During the runtime of a Java™ process, it may not respond predictably and may seem to hang up for a long time or until JVM shutdown occurs. It is not easy to determine the root cause of these sorts of problems. By triggering one or more thread dumps when a Java process does not respond, it is possible to collect diagnostic information related to the JVM and a Java application captured at particular points during execution (note that another common cause of Java slowdowns is garbage collection, in which case you should review verbose garbage collection). For example, the information can be about the operating system, the application environment, threads, native stacks, locks, and memory. The exact contents are dependent on the platform and JVM on which the application is running.
Here is a screenshot of TMDA showing a single thread dump (the left half shows all threads in the thread dump), sorting by stack depth descending (as stack depth often correlates with non-idleness), and showing a thread stack that is suspicious (on the right half):
On some platforms, and in some cases, javacores are known as javadumps. The code that creates javacores is part of the JVM. One can control it by using environment variables and run-time switches. By default, a javacore occurs when the JVM terminates unexpectedly. A javacore can also be triggered by sending specific signals to the JVM. Although thread dumps are present in HotSpot JVMs (sent to stderr instead of a javacore.txt file), the content of javacores produced by the J9 JVM (IBM Java, OpenJ9) is much more rich.
This tool analyzes each thread and provides diagnostic information such as current thread information, the signal that caused the javacore, Java heap information (maximum Java heap size, initial Java heap size, garbage collector counter, allocation failure counter, free Java heap size, and allocated Java heap size), number of runnable threads, total number of threads, number of monitors locked, and deadlock information.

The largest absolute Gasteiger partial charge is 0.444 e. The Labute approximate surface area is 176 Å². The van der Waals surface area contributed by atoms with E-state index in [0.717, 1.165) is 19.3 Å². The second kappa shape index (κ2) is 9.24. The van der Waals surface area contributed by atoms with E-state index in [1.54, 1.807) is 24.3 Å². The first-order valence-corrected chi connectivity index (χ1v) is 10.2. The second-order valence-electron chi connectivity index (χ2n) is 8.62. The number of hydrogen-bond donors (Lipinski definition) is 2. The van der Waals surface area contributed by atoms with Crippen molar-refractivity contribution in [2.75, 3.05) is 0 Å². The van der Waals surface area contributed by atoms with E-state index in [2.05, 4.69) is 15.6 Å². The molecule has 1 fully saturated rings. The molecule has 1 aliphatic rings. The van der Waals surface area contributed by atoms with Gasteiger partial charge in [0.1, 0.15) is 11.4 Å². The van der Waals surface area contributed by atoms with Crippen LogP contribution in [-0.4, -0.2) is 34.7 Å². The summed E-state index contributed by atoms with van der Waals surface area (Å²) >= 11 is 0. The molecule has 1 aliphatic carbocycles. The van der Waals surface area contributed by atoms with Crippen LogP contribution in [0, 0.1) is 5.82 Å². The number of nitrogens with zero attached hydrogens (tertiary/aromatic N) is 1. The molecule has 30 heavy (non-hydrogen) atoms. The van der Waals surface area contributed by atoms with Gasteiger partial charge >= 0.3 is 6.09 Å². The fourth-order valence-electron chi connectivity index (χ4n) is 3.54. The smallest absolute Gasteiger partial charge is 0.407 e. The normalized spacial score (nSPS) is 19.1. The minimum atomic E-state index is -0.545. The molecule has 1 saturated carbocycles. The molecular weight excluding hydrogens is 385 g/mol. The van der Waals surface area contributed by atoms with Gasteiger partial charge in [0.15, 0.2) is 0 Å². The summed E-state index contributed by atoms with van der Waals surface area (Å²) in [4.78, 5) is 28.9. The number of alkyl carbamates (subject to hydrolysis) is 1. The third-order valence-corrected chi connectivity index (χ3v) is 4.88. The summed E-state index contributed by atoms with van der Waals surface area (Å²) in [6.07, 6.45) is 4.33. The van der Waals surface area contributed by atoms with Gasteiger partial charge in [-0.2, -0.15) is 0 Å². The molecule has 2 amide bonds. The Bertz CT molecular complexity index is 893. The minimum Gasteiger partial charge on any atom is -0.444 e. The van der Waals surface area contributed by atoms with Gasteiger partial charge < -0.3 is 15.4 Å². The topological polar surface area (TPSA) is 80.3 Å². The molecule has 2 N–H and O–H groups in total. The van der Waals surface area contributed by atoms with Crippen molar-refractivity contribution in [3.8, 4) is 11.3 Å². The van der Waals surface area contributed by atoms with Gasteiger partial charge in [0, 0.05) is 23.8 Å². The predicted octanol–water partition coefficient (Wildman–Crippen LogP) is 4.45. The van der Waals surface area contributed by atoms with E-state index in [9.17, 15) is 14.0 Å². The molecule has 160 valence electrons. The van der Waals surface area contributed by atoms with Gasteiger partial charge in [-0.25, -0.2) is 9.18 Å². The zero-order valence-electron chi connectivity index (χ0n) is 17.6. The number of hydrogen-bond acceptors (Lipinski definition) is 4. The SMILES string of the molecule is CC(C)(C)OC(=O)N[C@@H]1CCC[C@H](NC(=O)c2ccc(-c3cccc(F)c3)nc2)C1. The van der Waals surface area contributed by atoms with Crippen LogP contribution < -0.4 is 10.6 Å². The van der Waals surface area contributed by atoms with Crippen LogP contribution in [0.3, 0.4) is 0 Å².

IBM Thread and Monitor Dump Analyzer for Java compares each javacore and provides process ID information for threads, time stamp of the first javacore, time stamp of the last javacore, number of garbage collections per minute, number of allocation failures per minute, time between the first javacore and the last javacore, number of hang suspects, and list of hang suspects.
This tool also compares all monitor information in javacores and detects deadlock and resource contention or monitor bottlenecks, if there are any.
The TMDA tool is provided as is without any warranty or support; however, we try to fix and enhance the tool as time permits. The tool was originally created by Jinwoo Hwang. Since Mr. Hwang's departure from IBM, the tool is maintained as time permits by Kevin Grigorenko (email@example.com
Fix Java heap virtual memory allocation calculations.
On macOS, by default, use the system look and feel so that the file dialogs and copy/paste are more natural. This behavior may be reverted at runtime by clicking View > Options and clicking OK.
- Fix issue where progress bar completes too early and selecting a javacore before the parsing fully completes can raise exceptions.
- Handle corrupted parked monitor lines in javacores.